Cong needs to get basics right, follow rules: Rahul
Posted on: 12:40 AM IST Feb 02, 2013
New Delhi: Congress vice president Rahul Gandhi on Friday told party leaders that he was in no rush to change the organisation and the party should instead focus on correcting the basic problems and ensuring that rules were followed.
Gandhi was talking on the second day of his first formal interaction with senior leaders after taking over as party's no 2. The meeting will continue on February 4 as only 13 party secretaries could speak on Friday.
The discussions at the meeting are expected to help Gandhi plan his new team to fight a slew of assembly polls this year and the next general elections scheduled in 2014.
Many secretaries started listing their individual grievances, saying they did not receive enough time or opportunity from the general secretaries and the ministers, and sought a quick resolution of their problems.
Others opined that membership issues should be given weightage and said the party needs to explain the flagship welfare programmes of the government to people.
"Responsibility with accountability" was the common refrain of the speakers during the meeting which lasted over two hours as most secretaries spoke at length.
According to party sources, Gandhi told them to suggest ways to strengthen the organisation and said personal problems can be taken up later.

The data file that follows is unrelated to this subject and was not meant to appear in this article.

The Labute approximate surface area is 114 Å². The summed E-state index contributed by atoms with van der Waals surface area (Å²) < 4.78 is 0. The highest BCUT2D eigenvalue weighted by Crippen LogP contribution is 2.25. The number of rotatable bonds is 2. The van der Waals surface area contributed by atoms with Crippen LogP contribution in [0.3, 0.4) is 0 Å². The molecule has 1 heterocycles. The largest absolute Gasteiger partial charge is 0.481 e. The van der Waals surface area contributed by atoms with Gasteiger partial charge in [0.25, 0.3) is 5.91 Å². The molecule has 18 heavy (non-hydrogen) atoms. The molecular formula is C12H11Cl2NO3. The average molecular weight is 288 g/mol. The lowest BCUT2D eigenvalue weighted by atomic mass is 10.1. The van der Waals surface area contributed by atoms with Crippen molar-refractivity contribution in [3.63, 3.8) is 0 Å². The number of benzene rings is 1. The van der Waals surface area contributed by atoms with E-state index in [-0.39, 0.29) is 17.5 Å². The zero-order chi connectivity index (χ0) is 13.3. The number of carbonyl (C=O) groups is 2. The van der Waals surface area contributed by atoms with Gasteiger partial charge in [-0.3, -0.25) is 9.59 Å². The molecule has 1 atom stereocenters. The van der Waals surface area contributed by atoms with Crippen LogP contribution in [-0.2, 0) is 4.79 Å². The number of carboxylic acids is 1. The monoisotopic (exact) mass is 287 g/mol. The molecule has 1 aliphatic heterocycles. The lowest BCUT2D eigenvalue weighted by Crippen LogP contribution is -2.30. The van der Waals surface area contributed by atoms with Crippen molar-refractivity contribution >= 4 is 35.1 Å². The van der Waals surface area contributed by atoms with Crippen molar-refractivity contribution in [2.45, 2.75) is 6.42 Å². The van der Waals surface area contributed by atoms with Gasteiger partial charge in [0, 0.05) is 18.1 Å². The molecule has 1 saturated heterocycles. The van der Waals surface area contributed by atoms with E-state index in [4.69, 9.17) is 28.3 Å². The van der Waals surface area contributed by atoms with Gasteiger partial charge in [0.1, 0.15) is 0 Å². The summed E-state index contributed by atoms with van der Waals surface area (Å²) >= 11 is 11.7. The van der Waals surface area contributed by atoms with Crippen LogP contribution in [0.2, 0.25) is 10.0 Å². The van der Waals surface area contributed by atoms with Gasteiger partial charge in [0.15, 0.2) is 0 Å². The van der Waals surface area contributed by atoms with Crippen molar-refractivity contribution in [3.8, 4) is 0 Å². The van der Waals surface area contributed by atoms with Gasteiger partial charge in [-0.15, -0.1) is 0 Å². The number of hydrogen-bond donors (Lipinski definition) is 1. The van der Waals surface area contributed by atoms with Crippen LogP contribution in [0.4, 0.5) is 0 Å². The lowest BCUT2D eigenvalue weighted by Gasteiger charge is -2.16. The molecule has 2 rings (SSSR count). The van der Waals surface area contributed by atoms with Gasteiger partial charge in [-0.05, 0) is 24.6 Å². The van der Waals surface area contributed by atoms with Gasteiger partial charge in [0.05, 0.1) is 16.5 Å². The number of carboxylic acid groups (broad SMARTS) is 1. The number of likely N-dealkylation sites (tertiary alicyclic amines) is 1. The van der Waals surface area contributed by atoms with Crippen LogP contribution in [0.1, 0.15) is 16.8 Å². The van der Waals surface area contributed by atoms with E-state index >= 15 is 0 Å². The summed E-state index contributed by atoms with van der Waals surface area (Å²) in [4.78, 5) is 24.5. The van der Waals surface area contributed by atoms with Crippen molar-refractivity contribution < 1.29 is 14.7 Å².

"We need to have a system, so the party can work towards its goals...we need to correct the basics first and ensure we have rules that are followed," the sources quoted Gandhi as saying.
He also said there was no need to rush with change in the organisation and said it would unfold in two phases.
Gandhi also said that he would convey the suggestions made by the leaders to his mother and Congress president Sonia Gandhi before the much-awaited reshuffle takes place.
Some of the speakers also suggested that Rahul Gandhi should interact with state and district level leaders through video conferencing.
Gandhi had on Thursday given a patient hearing to the general secretaries in charge of states who suggested the organisation needed an overhaul at the earliest.